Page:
At least the First Minister is talking about the constitution and making positive proposals for how a written constitution might improve the governance of Scotland. The No campaign has been predictably dismissive of the whole idea – that it is Alex Salmond's ego getting in the way of political reality. "Scotland has a right to a First Minister who is honest", was Better Together's response yesterday. The UK Government has ruled out any pre-referendum talks on the transition to independence, on the grounds that they don't believe it's going to happen.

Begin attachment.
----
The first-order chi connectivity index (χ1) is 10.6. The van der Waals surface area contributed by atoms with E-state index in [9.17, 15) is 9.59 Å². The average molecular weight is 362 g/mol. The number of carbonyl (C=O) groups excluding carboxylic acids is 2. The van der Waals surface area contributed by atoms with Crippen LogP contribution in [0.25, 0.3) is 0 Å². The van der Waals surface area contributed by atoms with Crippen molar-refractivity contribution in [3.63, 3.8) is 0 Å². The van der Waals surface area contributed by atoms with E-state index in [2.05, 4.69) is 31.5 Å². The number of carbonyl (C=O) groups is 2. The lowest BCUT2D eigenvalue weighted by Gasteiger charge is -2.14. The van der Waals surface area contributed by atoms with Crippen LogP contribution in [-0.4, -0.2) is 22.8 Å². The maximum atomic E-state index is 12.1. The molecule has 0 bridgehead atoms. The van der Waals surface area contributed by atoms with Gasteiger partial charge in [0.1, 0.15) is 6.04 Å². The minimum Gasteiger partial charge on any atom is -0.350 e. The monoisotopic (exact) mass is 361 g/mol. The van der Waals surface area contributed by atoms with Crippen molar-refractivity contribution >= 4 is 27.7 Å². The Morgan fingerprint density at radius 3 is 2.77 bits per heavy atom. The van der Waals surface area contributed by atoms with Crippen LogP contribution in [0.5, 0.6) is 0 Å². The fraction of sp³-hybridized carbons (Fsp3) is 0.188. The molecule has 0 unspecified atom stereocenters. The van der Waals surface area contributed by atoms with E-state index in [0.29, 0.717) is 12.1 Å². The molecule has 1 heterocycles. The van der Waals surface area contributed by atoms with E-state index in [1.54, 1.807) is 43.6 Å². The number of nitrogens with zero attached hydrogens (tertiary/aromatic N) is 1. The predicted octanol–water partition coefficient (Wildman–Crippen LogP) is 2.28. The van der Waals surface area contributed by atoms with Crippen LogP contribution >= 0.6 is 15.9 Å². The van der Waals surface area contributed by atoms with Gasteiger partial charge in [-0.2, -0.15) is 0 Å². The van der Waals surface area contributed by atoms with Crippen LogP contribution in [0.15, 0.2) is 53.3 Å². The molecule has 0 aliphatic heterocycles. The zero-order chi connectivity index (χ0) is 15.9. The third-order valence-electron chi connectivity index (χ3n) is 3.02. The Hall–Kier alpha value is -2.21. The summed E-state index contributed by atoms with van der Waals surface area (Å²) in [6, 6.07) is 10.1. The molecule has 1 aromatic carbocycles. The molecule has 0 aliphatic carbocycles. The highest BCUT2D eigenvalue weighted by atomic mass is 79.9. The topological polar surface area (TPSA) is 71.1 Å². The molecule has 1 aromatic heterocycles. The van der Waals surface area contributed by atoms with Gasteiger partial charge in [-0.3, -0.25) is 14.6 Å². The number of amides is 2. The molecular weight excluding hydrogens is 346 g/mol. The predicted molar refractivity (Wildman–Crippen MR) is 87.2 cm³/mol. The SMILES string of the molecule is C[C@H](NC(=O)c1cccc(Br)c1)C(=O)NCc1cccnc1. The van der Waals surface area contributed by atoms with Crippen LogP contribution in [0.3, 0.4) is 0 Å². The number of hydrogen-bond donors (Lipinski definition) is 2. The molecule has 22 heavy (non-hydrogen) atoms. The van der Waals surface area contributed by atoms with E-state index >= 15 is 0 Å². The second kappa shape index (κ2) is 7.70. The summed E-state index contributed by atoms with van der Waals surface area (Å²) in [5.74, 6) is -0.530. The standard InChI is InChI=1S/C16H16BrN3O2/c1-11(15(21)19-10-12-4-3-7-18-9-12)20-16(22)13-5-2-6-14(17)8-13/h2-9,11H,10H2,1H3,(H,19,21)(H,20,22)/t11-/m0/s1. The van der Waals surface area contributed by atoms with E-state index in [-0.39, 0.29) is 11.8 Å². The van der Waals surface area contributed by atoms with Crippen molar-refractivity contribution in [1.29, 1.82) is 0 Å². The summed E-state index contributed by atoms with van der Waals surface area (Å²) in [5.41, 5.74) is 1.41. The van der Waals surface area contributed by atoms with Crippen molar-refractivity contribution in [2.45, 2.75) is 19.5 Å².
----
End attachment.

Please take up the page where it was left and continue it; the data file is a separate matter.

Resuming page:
But they are missing a trick here. If they were to come up with some constitutional proposals themselves they could rebut the charge that they are only interested in negative scare-mongering. Right now, the UK Government is supposed to be reforming the House of Lords, but seems to have no idea how to do it. The West Lothian Question remains an issue, and the Barnett Formula has to be reformed because the Scottish Parliament is to get greater tax and borrowing powers in 2016. Better Together could run these elements together and make concrete proposals for a federal UK, with the House of Lords as a regionally-based Senate, an English Grand Committee for domestic legislation, fiscal autonomy for Scotland and a written constitution. The Coalition is supposed to be drafting a Bill of Rights as we speak, but can't decide what to put in it. There it is.